To diagnose Alzheimer’s disease, examination and tests are done to assess mental abilities and rule out the factors such as symptoms, family history (medical), past and current health condition, past and current medication, lifestyle habits, diet and amount of alcohol intake
Various tests for Alzheimer’s disease
- Mental, physical, neurological and imaging tests are done to determine the diagnosis of Alzheimer’s. However, there is no definitive test for the disease.
- A mental status test helps the physician to assess long and short-term memory and orientation of time and place. A simple test as of questioning on basic day-to-day topics and recollection of a short list of words may be done.
- Physical test such as blood pressure, ECG, and temperature test are conducted. Urine and blood samples may also be collected in some cases.
A neurological examination is done to rule out other possible conditions such as infection, stroke or other medical issues. Reflexes, speech and muscle tone will usually be checked.
A brain imaging study would be recommended in some cases to create pictures of the brain such as Positron Emission Tomography (PET), Magnetic Resonance Imaging (MRI), and Computed Tomography (CT) scan.
- PET scan – The images of the scan helps the physician to detect plaque, a protein substance related to Alzheimer symptoms.
- MRI scan – MRI’s display key markers such as bleeding, inflammation and structural issues.
- CT scan – X-ray images are taken by CT scan to show abnormal characteristics in the brain.
To rule out the possibility of inherited diseases, a blood test would be done to check genes that might indicate a higher risk of Alzheimer’s.
Medication for Alzheimer’s disease
- Though there is no cure for Alzheimer’s, medication is recommended to treat and to help ease the symptoms and also to delay its progression.
- In cases of early to moderate Alzheimer’s, medication such as donepezil or rivastigmine is recommended. These medicines maintain high levels of acetylcholine in the brain, which helps aid memory.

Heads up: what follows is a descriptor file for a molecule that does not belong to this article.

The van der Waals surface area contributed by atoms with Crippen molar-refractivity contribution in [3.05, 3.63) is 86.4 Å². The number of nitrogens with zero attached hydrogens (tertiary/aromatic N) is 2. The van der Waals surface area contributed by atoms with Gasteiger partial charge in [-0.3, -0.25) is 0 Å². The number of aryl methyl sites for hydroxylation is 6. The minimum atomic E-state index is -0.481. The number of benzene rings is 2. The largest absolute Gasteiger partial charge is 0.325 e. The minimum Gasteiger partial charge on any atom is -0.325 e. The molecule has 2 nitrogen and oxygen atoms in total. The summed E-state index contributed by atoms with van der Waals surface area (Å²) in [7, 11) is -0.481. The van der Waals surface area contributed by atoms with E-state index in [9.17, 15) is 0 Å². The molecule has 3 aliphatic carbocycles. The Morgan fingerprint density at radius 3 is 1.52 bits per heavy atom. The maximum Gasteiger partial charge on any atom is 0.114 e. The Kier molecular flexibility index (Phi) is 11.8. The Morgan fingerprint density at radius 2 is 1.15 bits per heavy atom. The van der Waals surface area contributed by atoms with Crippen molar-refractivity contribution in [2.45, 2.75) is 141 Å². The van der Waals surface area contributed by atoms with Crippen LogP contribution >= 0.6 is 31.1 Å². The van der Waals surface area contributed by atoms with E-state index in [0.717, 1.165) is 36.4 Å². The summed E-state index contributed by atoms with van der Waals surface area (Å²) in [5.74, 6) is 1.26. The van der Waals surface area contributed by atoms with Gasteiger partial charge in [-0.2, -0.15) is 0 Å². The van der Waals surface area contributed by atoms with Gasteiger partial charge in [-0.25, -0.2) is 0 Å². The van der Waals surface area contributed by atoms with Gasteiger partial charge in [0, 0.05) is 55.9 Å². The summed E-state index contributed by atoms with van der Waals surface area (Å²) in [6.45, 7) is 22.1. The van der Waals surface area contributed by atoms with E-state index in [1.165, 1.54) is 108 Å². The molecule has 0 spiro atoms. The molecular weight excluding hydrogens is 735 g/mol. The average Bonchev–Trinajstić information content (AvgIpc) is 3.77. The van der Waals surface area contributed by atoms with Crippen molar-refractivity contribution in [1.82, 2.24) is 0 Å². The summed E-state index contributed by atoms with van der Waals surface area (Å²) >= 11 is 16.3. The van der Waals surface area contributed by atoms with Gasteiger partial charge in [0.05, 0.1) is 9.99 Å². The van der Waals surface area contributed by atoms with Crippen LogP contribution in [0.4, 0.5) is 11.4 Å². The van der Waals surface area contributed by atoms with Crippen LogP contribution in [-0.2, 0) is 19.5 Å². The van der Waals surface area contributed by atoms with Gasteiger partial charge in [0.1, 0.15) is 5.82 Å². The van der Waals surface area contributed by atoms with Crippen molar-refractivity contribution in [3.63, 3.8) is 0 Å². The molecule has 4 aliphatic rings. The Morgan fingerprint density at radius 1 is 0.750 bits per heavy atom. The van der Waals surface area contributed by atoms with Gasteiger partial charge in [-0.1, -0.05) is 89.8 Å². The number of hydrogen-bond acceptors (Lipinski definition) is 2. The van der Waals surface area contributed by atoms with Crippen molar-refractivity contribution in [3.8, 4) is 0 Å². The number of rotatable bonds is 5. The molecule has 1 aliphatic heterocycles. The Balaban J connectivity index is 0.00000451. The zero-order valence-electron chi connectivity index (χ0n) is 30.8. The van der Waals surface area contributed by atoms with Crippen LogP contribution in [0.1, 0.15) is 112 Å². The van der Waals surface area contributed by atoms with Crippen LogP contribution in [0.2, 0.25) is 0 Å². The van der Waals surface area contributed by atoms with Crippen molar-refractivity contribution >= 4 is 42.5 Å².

- In cases of moderate to severe Alzheimer’s medication such as donepezil or memantine are prescribed. They help to block the effects of excessive glutamate, which causes damage to the brain cells when released in high amounts.
- Symptoms such as depression, aggression, restlessness, agitation, and hallucination related to Alzheimer’s are often treated with antidepressants, antipsychotics or antianxiety medication. It is believed that vitamin E can help prevent a decline in mental abilities but there is no proved theory about it so far.
- It is advisable to take any medication only after consulting the doctor.
There is neither a known cure nor a foolproof preventive measure for Alzheimer’s disease. However, it is important to focus more on the overall healthy lifestyle habits to prevent cognitive decline.
- Regular exercise
- Avoiding tobacco and alcohol
- Eating more fruits and vegetables
- Consuming additional antioxidants
- Maintaining an active social life
- Trying out cognitive training exercises
These measures help to make changes in lifestyle towards a healthy future and the prevention of Alzheimer’s disease.